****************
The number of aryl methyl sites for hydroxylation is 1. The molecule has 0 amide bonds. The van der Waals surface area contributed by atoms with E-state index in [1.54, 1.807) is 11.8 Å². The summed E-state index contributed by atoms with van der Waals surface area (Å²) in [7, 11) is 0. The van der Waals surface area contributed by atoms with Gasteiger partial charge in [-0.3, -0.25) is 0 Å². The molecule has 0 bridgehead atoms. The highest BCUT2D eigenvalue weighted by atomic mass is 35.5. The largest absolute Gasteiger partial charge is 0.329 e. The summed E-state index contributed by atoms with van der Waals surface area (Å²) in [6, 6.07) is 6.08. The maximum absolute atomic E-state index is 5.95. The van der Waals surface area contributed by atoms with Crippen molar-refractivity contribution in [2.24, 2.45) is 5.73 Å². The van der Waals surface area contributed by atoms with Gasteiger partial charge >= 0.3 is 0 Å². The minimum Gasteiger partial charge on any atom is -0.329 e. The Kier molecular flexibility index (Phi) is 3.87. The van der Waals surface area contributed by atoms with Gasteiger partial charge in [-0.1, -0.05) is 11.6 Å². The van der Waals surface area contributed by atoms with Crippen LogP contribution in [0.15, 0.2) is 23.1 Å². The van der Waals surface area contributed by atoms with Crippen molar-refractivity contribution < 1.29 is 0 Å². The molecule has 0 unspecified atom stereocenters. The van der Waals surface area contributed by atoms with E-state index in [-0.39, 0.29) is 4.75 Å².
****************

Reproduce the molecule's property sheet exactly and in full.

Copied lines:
The number of aryl methyl sites for hydroxylation is 1. The molecule has 0 amide bonds. The van der Waals surface area contributed by atoms with E-state index in [1.54, 1.807) is 11.8 Å². The summed E-state index contributed by atoms with van der Waals surface area (Å²) in [7, 11) is 0. The van der Waals surface area contributed by atoms with Gasteiger partial charge in [-0.3, -0.25) is 0 Å². The molecule has 0 bridgehead atoms. The highest BCUT2D eigenvalue weighted by atomic mass is 35.5. The largest absolute Gasteiger partial charge is 0.329 e. The summed E-state index contributed by atoms with van der Waals surface area (Å²) in [6, 6.07) is 6.08. The maximum absolute atomic E-state index is 5.95. The van der Waals surface area contributed by atoms with Crippen molar-refractivity contribution in [2.24, 2.45) is 5.73 Å². The van der Waals surface area contributed by atoms with Gasteiger partial charge >= 0.3 is 0 Å². The minimum Gasteiger partial charge on any atom is -0.329 e. The Kier molecular flexibility index (Phi) is 3.87. The van der Waals surface area contributed by atoms with Gasteiger partial charge in [-0.1, -0.05) is 11.6 Å². The van der Waals surface area contributed by atoms with Crippen LogP contribution in [0.15, 0.2) is 23.1 Å². The van der Waals surface area contributed by atoms with Crippen molar-refractivity contribution < 1.29 is 0 Å². The molecule has 0 unspecified atom stereocenters. The van der Waals surface area contributed by atoms with E-state index in [-0.39, 0.29) is 4.75 Å².